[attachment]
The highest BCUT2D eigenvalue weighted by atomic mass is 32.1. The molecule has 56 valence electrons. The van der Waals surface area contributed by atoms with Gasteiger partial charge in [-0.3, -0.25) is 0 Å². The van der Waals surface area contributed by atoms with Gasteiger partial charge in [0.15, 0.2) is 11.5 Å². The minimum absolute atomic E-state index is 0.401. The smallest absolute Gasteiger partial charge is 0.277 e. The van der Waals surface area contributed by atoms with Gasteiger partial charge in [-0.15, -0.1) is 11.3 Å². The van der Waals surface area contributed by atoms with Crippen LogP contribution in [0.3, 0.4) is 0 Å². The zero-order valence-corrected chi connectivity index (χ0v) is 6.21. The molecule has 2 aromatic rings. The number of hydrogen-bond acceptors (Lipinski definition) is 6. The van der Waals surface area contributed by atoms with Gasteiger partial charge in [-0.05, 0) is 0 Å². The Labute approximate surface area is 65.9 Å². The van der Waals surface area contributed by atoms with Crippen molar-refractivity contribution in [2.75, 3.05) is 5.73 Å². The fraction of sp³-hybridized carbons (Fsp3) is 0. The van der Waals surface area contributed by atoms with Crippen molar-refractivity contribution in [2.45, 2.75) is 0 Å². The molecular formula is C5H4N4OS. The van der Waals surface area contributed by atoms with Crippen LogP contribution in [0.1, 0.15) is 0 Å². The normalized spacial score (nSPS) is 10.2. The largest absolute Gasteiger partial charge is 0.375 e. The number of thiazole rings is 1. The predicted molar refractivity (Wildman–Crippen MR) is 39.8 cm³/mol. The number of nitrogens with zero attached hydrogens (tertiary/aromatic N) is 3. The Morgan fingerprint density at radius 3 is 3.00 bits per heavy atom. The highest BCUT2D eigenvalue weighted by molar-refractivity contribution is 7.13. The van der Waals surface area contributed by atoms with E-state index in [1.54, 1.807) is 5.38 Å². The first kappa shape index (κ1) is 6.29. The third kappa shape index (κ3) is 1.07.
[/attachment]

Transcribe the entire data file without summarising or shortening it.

The highest BCUT2D eigenvalue weighted by atomic mass is 32.1. The molecule has 56 valence electrons. The van der Waals surface area contributed by atoms with Gasteiger partial charge in [-0.3, -0.25) is 0 Å². The van der Waals surface area contributed by atoms with Gasteiger partial charge in [0.15, 0.2) is 11.5 Å². The minimum absolute atomic E-state index is 0.401. The smallest absolute Gasteiger partial charge is 0.277 e. The van der Waals surface area contributed by atoms with Gasteiger partial charge in [-0.15, -0.1) is 11.3 Å². The van der Waals surface area contributed by atoms with Crippen LogP contribution in [0.3, 0.4) is 0 Å². The zero-order valence-corrected chi connectivity index (χ0v) is 6.21. The molecule has 2 aromatic rings. The number of hydrogen-bond acceptors (Lipinski definition) is 6. The van der Waals surface area contributed by atoms with Gasteiger partial charge in [-0.05, 0) is 0 Å². The Labute approximate surface area is 65.9 Å². The van der Waals surface area contributed by atoms with Crippen molar-refractivity contribution in [2.75, 3.05) is 5.73 Å². The fraction of sp³-hybridized carbons (Fsp3) is 0. The van der Waals surface area contributed by atoms with Crippen molar-refractivity contribution in [2.45, 2.75) is 0 Å². The molecular formula is C5H4N4OS. The van der Waals surface area contributed by atoms with Crippen LogP contribution in [0.1, 0.15) is 0 Å². The normalized spacial score (nSPS) is 10.2. The largest absolute Gasteiger partial charge is 0.375 e. The number of thiazole rings is 1. The predicted molar refractivity (Wildman–Crippen MR) is 39.8 cm³/mol. The number of nitrogens with zero attached hydrogens (tertiary/aromatic N) is 3. The Morgan fingerprint density at radius 3 is 3.00 bits per heavy atom. The highest BCUT2D eigenvalue weighted by molar-refractivity contribution is 7.13. The van der Waals surface area contributed by atoms with E-state index in [1.54, 1.807) is 5.38 Å². The first kappa shape index (κ1) is 6.29. The third kappa shape index (κ3) is 1.07.